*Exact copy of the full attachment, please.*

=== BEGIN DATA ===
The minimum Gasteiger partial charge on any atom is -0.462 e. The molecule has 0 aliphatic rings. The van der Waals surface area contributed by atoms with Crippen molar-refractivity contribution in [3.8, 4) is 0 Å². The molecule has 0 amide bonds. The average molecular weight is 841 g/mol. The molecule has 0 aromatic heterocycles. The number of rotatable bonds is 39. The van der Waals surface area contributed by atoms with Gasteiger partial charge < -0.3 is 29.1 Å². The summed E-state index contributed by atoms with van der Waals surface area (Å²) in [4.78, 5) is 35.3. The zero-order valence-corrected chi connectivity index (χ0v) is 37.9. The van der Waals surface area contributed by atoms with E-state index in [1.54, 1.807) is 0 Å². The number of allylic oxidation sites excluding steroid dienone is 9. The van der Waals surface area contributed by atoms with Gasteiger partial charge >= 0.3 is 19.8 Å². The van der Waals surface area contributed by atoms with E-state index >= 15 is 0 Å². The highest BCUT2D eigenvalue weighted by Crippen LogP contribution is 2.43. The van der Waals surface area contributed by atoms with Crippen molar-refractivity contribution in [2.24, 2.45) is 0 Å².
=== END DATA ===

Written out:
The minimum Gasteiger partial charge on any atom is -0.462 e. The molecule has 0 aliphatic rings. The van der Waals surface area contributed by atoms with Crippen molar-refractivity contribution in [3.8, 4) is 0 Å². The molecule has 0 amide bonds. The average molecular weight is 841 g/mol. The molecule has 0 aromatic heterocycles. The number of rotatable bonds is 39. The van der Waals surface area contributed by atoms with Gasteiger partial charge < -0.3 is 29.1 Å². The summed E-state index contributed by atoms with van der Waals surface area (Å²) in [4.78, 5) is 35.3. The zero-order valence-corrected chi connectivity index (χ0v) is 37.9. The van der Waals surface area contributed by atoms with E-state index in [1.54, 1.807) is 0 Å². The number of allylic oxidation sites excluding steroid dienone is 9. The van der Waals surface area contributed by atoms with Gasteiger partial charge >= 0.3 is 19.8 Å². The van der Waals surface area contributed by atoms with E-state index >= 15 is 0 Å². The highest BCUT2D eigenvalue weighted by Crippen LogP contribution is 2.43. The van der Waals surface area contributed by atoms with Crippen molar-refractivity contribution in [2.24, 2.45) is 0 Å².